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The Hummingbird sage is a small ground hugging perennial typically growing 12-18 in. tall and can form small groups and spread many feet across. Large textured leaves grow 4-6 in. long; vigorous spikes with colorful deep magenta-red flowers occur in early spring.

Hummingbird sage is native to foothill regions from Orange County to the Bay Area. It frequently grows as an understory plant to native oaks and on grassy slopes in the southern oak woodland plant community. It develops strong rhizomes below ground that enables it to survive summer drought. Leaves and stems die back under drought stress. This species is a unique flowering and foliage accent plant that can be used along natural borders, under trees and in native plant gardens.

Water Needs

Hummingbird sage grows best in sunny to semi-shaded locations on well drained soils and with moderate amounts of water during spring and low amounts of supplemental water during summer. The chart shown below provides a recommended baseline guide to the monthly irrigation schedule and volume of supplemental water needed to maintain healthy growth throughout the average year. It should be noted there are several months indicated by an asterisk (*) when winter rains can provide sufficient moisture and irrigation is not needed. The high and low range of moisture indicates it can grow with varying amounts of water; it is desirable to have leaf litter and the top layer of soil beneath the stems to dry out between irrigation applications.

Irrigation Schedule and Graph

Low Water Use Plants

Irrigation Schedule 1

  Jan* Feb* Mar* Apr May Jun Jul Aug Sep Oct Nov* Dec*
Runs per Month 0x to 2x 0x to 2x 0x to 2x 1x 1x 1x 1x 1x 1x 1x 0x to 2x 0x to 2x
Inches per Run 1" 1" 1" 1" 1" 1" 1" 1" 1" 1" 1" 1"
Inches per Month 0" to 2" 0" to 2" 0" to 2" 1" 1" 1" 1" 1" 1" 1" 0" to 2" 0" to 2"

Range of supplemental summer water: 7"
Range of supplemental winter water: 0"-10"

  Jan* Feb* Mar* Apr May Jun Jul Aug Sep Oct Nov* Dec*
For more information on how to use this Irrigation Schedule and Graph, follow this link.

For information how to calculate your irrigation system’s schedule and precipitation rate, please follow this link.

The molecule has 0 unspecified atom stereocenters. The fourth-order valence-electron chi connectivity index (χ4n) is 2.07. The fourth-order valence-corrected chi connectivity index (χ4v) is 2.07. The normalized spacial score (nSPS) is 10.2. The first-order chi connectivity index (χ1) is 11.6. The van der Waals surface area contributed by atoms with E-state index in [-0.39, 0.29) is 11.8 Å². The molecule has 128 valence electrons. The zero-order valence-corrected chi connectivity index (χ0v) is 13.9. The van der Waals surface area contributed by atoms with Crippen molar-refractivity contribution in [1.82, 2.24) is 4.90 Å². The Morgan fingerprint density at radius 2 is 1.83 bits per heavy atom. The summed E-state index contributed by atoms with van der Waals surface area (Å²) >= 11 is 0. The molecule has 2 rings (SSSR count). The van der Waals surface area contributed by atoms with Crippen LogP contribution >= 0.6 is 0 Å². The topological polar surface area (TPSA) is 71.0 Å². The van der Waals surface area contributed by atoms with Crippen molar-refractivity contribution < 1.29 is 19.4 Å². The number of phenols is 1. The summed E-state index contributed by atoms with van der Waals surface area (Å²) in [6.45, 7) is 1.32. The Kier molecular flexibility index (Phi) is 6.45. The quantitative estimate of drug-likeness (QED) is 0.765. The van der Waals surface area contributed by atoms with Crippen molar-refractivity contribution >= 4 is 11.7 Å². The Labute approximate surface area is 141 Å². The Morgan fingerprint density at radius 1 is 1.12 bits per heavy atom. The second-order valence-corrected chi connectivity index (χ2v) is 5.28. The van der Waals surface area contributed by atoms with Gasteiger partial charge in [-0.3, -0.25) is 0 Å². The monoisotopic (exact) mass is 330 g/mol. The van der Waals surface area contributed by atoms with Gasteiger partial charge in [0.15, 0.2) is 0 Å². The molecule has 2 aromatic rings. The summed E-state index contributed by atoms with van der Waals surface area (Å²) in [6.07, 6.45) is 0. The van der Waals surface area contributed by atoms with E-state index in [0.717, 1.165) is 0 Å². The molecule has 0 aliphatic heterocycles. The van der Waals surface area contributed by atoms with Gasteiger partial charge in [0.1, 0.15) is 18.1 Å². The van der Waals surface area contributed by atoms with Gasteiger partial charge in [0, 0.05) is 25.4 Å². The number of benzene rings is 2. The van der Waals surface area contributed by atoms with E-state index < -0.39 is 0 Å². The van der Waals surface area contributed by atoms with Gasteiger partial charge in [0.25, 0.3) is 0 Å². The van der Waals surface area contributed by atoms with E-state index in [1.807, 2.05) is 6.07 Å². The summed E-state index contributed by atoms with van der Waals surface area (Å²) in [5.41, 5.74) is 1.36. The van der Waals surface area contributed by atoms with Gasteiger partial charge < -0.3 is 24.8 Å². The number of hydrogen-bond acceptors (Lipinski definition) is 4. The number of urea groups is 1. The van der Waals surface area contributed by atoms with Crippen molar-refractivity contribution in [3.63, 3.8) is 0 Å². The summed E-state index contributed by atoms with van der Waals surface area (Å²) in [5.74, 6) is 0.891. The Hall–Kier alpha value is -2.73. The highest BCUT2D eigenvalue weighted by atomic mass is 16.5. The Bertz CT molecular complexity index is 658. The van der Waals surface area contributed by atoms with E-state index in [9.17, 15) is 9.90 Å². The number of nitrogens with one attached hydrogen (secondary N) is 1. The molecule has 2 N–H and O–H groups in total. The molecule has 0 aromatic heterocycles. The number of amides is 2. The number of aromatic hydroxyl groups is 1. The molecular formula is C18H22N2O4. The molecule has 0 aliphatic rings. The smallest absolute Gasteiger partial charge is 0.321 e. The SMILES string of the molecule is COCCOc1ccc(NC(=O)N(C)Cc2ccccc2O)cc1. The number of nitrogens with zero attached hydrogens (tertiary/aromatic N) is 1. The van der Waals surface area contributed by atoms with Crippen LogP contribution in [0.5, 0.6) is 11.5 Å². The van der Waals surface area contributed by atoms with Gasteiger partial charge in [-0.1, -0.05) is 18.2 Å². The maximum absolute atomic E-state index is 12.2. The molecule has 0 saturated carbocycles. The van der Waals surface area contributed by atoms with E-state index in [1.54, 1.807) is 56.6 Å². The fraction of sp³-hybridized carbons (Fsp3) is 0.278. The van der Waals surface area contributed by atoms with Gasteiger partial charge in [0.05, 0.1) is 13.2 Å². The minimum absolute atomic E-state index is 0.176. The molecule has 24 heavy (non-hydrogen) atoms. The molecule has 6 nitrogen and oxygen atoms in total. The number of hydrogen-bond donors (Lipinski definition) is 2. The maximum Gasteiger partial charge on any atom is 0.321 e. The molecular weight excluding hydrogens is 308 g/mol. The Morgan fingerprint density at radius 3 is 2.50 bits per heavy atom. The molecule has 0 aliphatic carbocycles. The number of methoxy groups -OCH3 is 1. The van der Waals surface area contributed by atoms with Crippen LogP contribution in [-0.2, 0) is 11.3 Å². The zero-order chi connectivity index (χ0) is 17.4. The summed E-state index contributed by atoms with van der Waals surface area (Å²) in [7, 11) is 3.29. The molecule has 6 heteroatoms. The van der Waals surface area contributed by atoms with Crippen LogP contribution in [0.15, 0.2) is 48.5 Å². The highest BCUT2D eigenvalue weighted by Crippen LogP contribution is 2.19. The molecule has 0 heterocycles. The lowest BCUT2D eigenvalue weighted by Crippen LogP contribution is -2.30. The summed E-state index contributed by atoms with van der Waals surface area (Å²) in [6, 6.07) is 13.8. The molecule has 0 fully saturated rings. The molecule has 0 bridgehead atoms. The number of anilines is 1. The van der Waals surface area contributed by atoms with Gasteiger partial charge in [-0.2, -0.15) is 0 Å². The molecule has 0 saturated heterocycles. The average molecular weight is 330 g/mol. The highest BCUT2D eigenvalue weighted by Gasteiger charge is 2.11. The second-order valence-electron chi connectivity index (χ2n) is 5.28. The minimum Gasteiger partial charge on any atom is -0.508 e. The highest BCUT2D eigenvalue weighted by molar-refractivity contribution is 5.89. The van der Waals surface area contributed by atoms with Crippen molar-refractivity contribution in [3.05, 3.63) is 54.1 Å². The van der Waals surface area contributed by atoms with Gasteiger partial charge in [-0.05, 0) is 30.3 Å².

Plant Properties

Plant Type: Perennial, Native
Foliage Character: Evergreen, Drought deciduous
Habit: Clumping
Growth Rate: Moderate
Height: 12 in. - 18 in.
Width: 18 in. - 24 in. then slowly spreading
Water Needs: Low 1
Foliage Color: Medium green
Flower Color: Magenta
Flower Season: Spring
Soil Adaptations: Well-draining soil, Deep soil, Clay
Exposure Adaptations: Morning sun, Moderate shade, Drought, Partial sun
Function: Wildlife value, Raised planters, Hummingbird plant, Flowering accent plant, Borders, Attracts butterflies, Small spaces


After spring / early summer flowering, can be headed back by removing as much of the new-ish growth as desired (1). Doing so immediately after the first bloom encourages subsequent blooms, but sacrifices the development of seeds for wildlife to eat (S). Remove dead seed heads in the Fall (October), but save deeper pruning for Spring maintenance (1). Consider leaving some of the pruned dry seed heads in the garden for food, nesting material, and habitat for birds and other critters you want around (S). Spent flower stalks can also be removed any time during the season (7). Regularly pinch back young plants to encourage dense growth (7). During the first season in the ground (or if still in the pot), consider also pinching out emerging flower stalks / buds. This will create a bushier plant and keep the plant focusing energy on growth instead of on a single huge flower cluster in the first year. Sometimes young plants seem to put all their resources into flowering the first year, then die quickly once the summer heats up. Pinching out buds can help avoid this (S). Older plants that look like they need refreshing can be cut back hard into older wood in November. Expect new growth to emerge within a few weeks (1). Can be carefully divided to propagate in the Fall (2). Plants will grow in significant shade, but are often impacted by unsightly powdery mildew if growing in these conditions. It is hard to fight, so either plan to accept its presence seasonally, or plant in more sun. If growing in shade, avoiding overhead watering (using drip irrigation instead) can help discourage powdery mildew, which thrives in moist conditions. If you find that you have planted your Hummingbird Sage plants in too much shade and they are suffering from too much powdery mildew, they are usually relatively easily to transplant to sunnier conditions. This is best done in fall or very early spring (S).



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